GOLD TRADING FORECAST TODAY
INTERNATIONAL COMEX NEWS
- Many market pundits think gold will come off its highs soon and see lackluster moves till the year end. For now, the yellow metal’s momentum at the top is telling a different story. For a fourth day in a row, benchmark February gold futures on New York Mercantile Exchange’s Comex division hit highs above the key $1,300-an-ounce level. The last two session have been particularly remarkable for February gold as it made highs on days when even the dollar, a contrarian trade to gold, rose.
- U.S. homes and businesses will likely use record amounts of natural gasfor heating on Wednesday as an Arctic-like freeze blankets the eastern half of the country, according to energy analysts. Harsh winds brought record-low temperatures across much of the Midwest, unnerving even residents accustomed to brutal winters and keeping them huddled indoors as offices closed and mail carriers halted their rounds.
- U.S. oil prices edged up on Thursday to extend gains into a third session, with widely watched data showing signs of tightening supply in the United States. U.S. West Texas Intermediate (WTI) crude futures were at $54.41 per barrel at 0052 GMT, up 19 cents from their last settlement. WTI futures closed up 1.7 percent on Wednesday, when prices touched their highest since Nov. 21 at $54.93 a barrel.
- Standard & Poor’s upgraded New Zealand’s credit outlook to “positive” on Thursday, saying expected budget surpluses in coming years would allow the country to reduce its debt and provide resilience to future risks. S&P reaffirmed its sovereign credit rating at AA+, the second highest, and revised its outlook from stable. “The positive outlook on the long-term ratings on New Zealand reflects our view that the general government budget could achieve a surplus in the early 2020s,” S&P said in a statement.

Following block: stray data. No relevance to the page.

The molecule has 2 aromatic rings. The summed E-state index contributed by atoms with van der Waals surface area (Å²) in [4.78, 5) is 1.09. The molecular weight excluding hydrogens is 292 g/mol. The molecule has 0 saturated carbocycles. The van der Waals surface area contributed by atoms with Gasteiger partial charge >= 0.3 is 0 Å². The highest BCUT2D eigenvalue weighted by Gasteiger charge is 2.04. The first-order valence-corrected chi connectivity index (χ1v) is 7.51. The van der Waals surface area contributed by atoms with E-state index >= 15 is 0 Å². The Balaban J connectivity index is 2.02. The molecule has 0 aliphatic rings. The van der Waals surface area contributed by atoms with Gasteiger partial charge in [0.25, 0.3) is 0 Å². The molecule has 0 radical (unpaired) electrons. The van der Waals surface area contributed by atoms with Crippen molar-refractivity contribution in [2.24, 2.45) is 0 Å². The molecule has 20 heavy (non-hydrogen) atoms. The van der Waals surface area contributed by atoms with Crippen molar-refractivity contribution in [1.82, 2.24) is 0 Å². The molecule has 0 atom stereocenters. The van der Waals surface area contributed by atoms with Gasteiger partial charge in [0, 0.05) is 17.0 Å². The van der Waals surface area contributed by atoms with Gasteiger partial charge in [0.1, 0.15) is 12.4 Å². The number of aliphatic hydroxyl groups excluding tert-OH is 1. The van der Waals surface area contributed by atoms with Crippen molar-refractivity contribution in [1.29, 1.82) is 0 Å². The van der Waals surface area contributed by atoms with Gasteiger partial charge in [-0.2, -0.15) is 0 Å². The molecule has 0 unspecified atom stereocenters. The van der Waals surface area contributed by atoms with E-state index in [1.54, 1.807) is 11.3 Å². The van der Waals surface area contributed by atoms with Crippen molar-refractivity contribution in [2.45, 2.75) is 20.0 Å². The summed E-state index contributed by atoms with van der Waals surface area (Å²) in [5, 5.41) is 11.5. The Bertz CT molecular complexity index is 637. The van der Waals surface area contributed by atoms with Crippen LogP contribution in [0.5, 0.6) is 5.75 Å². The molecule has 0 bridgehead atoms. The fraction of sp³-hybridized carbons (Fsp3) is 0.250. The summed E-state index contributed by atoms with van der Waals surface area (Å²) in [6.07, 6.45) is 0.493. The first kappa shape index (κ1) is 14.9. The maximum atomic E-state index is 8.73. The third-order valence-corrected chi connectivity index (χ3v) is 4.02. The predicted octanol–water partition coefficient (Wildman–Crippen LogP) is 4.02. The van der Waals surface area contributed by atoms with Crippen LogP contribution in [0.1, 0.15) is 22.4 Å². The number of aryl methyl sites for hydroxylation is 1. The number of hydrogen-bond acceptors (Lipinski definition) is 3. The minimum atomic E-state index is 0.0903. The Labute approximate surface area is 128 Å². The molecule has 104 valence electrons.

- Bank of Japan Deputy Governor Masayoshi Amamiya said on Thursday the central bank must contain the side effects of its policy to maintain its current “powerful” monetary easing for a prolonged period. Amamiya said it was taking longer than initially expected to achieve the BOJ’s 2 percent inflation target, as firms were keeping costs low by streamlining operations and price-sensitive households were discouraging companies from raising prices.
- Fragile equity markets forced Federal Reserve Chairman Jerome Powell to pledge on Wednesday that the U.S. central bank will be patient with future interest rate hikes, said DoubleLine Capital Chief Executive Jeffrey Gundlach. “He’s caving to the stock market. The stock market scared him,” in late 2018, Gundlach, who oversees $123 billion, said in a phone interview with Reuters. Powell, citing rising uncertainty about the U.S. economic outlook, said the case for raising rates had “weakened,” and the U.S. central bank in a post-meeting statement dropped its earlier expectation for “some further” tightening.
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